POSTED ON 15 Jan 2015 IN Biodiversity Climate Climate Oceans Oceans Policy & Politics Antarctica and the Arctic North America 

COMMENTS


Thank you. This is one of the most thoughtful and scientifically sound articles on the current and future state of our coasts that I have read in a long time. Please continue to preach your message.
Posted by Chris McLindon on 15 Jan 2015


"In the end, the university stayed on the island, in
part because rebuilding the facility’s high biosecurity
labs would have been extremely expensive."

Let me get this straight, the University of Texas
Medical Branch has a high biosecurity lab built on a
barrier island?!
Posted by B Maier on 02 Mar 2015


Dear,
This is very good and innovative and definitely
appreciable. To me it is splendid and unique and
no doubt of its success. However I can include
my idea with you if you feel encouraged to give
your thoughtful mind to go through it and give
your valuable comments on it. Henceforth I must
expect from you for its safeguard and of its
Intellectual Property Right. I guarantee you my
one would be an everlasting barrier with every
prospect of continuous improvement of the
dikes/barriers. If you feel interested with sincere
approach I want to share it with you. If you have
confidence on me please write me soon with all
believe and trust. I have all my confidence on
you pl. I do not want any benefit out of it except
the pride of doing something spectacular for the
ill-fated people suffering from water upsurges.
By the by I did give a table talk presentation
since the Embassy was not prepared for a
deliberate one, at the Embassy of Netherlands.
They as I am reported, are studying it with their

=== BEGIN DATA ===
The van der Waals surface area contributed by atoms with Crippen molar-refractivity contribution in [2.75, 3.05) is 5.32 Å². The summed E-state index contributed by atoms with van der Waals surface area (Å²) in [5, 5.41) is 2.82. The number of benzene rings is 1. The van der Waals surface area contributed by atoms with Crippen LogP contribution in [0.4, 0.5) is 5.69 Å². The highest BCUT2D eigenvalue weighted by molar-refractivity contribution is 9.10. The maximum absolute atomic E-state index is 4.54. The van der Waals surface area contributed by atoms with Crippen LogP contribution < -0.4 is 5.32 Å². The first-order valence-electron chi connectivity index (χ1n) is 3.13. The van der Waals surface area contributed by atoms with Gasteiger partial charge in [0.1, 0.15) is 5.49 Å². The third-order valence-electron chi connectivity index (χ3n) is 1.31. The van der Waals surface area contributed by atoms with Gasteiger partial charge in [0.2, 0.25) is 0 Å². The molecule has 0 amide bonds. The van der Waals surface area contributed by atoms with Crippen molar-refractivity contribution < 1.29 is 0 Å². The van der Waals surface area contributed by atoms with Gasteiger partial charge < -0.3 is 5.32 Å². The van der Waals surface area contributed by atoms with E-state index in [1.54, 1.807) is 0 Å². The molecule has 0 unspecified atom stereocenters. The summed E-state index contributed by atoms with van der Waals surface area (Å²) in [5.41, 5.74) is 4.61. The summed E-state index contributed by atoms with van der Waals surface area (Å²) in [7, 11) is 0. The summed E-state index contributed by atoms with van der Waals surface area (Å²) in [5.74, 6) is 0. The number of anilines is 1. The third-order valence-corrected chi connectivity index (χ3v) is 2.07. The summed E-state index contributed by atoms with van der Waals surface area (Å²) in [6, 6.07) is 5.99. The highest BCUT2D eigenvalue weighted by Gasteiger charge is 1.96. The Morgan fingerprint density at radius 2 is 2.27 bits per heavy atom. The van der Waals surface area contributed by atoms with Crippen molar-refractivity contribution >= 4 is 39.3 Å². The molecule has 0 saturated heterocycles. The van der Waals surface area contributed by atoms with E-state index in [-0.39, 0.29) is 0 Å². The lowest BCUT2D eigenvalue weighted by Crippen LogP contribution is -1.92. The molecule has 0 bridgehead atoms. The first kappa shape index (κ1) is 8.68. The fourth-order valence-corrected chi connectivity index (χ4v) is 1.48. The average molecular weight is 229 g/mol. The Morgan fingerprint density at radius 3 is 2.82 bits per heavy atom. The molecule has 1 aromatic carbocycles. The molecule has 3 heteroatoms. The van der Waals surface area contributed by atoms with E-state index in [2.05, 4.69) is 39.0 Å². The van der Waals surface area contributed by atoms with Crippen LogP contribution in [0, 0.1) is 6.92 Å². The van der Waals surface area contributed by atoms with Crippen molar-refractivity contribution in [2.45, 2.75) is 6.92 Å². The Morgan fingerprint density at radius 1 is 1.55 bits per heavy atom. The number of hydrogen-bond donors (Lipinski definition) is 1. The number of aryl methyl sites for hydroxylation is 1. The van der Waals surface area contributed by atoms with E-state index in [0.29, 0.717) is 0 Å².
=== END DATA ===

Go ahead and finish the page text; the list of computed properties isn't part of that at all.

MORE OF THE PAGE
experts. Thank you very much.
Posted by Dr. Anwar on 19 Oct 2016


POST A COMMENT

Comments are moderated and will be reviewed before they are posted to ensure they are on topic, relevant, and not abusive. They may be edited for length and clarity. By filling out this form, you give Yale Environment 360 permission to publish this comment.

Name 
Email address 
Comment 
 
Please type the text shown in the graphic.


rona kobellABOUT THE AUTHOR
Rona Kobell is a staff writer for the Chesapeake Bay Journal and the co-producer of "Midday on the Bay," a monthly radio show on WYPR out of Baltimore. A former environmental reporter for the Baltimore Sun, she has been recently published in Slate, Modern Farmer, The Boston Globe, Grist, and the Columbia Journalism Review.

 
 

RELATED ARTICLES


An Unusually Warm Arctic Year:
Sign of Future Climate Turmoil?

This year will almost certainly go down as the warmest on record in the Arctic, with autumn temperatures soaring 36 degrees F above normal. In a Yale e360 interview, climatologist Jennifer Francis explains why a swiftly warming Arctic may have profound effects on global weather.
READ MORE

How Warming Threatens the Genetic
Diversity of Species, and Why It Matters

Research on stoneflies in Glacier National Park indicates that global warming is reducing the genetic diversity of some species, compromising their ability to evolve as conditions change. These findings have major implications for how biodiversity will be affected by climate change.